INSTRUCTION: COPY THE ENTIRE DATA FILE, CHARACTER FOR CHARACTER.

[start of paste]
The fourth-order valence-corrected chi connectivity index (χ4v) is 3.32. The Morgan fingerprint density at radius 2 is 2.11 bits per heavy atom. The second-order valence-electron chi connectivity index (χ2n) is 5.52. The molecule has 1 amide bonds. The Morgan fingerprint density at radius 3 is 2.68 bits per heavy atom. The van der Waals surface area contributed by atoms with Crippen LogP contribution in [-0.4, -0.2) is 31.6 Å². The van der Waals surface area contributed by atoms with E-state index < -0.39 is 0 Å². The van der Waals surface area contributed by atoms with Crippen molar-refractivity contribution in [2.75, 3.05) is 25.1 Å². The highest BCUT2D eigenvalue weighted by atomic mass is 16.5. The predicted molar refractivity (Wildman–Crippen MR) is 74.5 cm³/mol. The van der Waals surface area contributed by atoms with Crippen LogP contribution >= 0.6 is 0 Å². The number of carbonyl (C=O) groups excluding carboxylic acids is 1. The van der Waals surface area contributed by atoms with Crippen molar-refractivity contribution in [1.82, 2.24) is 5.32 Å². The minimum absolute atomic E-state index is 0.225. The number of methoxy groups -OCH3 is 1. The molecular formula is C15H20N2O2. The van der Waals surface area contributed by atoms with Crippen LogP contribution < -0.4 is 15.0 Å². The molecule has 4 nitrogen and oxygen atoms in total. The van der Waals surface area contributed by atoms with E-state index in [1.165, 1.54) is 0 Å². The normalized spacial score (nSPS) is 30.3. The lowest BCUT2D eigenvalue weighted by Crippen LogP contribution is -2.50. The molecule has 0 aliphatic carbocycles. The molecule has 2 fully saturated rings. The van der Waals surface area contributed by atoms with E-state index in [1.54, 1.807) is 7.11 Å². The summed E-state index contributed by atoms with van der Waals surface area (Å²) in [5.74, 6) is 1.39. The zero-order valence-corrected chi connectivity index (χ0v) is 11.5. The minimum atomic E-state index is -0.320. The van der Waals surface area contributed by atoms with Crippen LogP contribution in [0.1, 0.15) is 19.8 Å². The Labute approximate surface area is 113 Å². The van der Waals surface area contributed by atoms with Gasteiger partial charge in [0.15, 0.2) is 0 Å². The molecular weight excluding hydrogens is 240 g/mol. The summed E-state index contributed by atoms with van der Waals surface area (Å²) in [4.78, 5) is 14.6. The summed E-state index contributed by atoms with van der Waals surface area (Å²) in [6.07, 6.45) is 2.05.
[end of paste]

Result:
The fourth-order valence-corrected chi connectivity index (χ4v) is 3.32. The Morgan fingerprint density at radius 2 is 2.11 bits per heavy atom. The second-order valence-electron chi connectivity index (χ2n) is 5.52. The molecule has 1 amide bonds. The Morgan fingerprint density at radius 3 is 2.68 bits per heavy atom. The van der Waals surface area contributed by atoms with Crippen LogP contribution in [-0.4, -0.2) is 31.6 Å². The van der Waals surface area contributed by atoms with E-state index < -0.39 is 0 Å². The van der Waals surface area contributed by atoms with Crippen molar-refractivity contribution in [2.75, 3.05) is 25.1 Å². The highest BCUT2D eigenvalue weighted by atomic mass is 16.5. The predicted molar refractivity (Wildman–Crippen MR) is 74.5 cm³/mol. The van der Waals surface area contributed by atoms with Crippen LogP contribution >= 0.6 is 0 Å². The number of carbonyl (C=O) groups excluding carboxylic acids is 1. The van der Waals surface area contributed by atoms with Crippen molar-refractivity contribution in [1.82, 2.24) is 5.32 Å². The minimum absolute atomic E-state index is 0.225. The number of methoxy groups -OCH3 is 1. The molecular formula is C15H20N2O2. The van der Waals surface area contributed by atoms with Crippen LogP contribution < -0.4 is 15.0 Å². The molecule has 4 nitrogen and oxygen atoms in total. The van der Waals surface area contributed by atoms with E-state index in [1.165, 1.54) is 0 Å². The normalized spacial score (nSPS) is 30.3. The lowest BCUT2D eigenvalue weighted by Crippen LogP contribution is -2.50. The molecule has 0 aliphatic carbocycles. The molecule has 2 fully saturated rings. The van der Waals surface area contributed by atoms with E-state index in [1.54, 1.807) is 7.11 Å². The summed E-state index contributed by atoms with van der Waals surface area (Å²) in [5.74, 6) is 1.39. The zero-order valence-corrected chi connectivity index (χ0v) is 11.5. The minimum atomic E-state index is -0.320. The van der Waals surface area contributed by atoms with Crippen LogP contribution in [0.1, 0.15) is 19.8 Å². The Labute approximate surface area is 113 Å². The van der Waals surface area contributed by atoms with Gasteiger partial charge in [0.15, 0.2) is 0 Å². The molecular weight excluding hydrogens is 240 g/mol. The summed E-state index contributed by atoms with van der Waals surface area (Å²) in [4.78, 5) is 14.6. The summed E-state index contributed by atoms with van der Waals surface area (Å²) in [6.07, 6.45) is 2.05.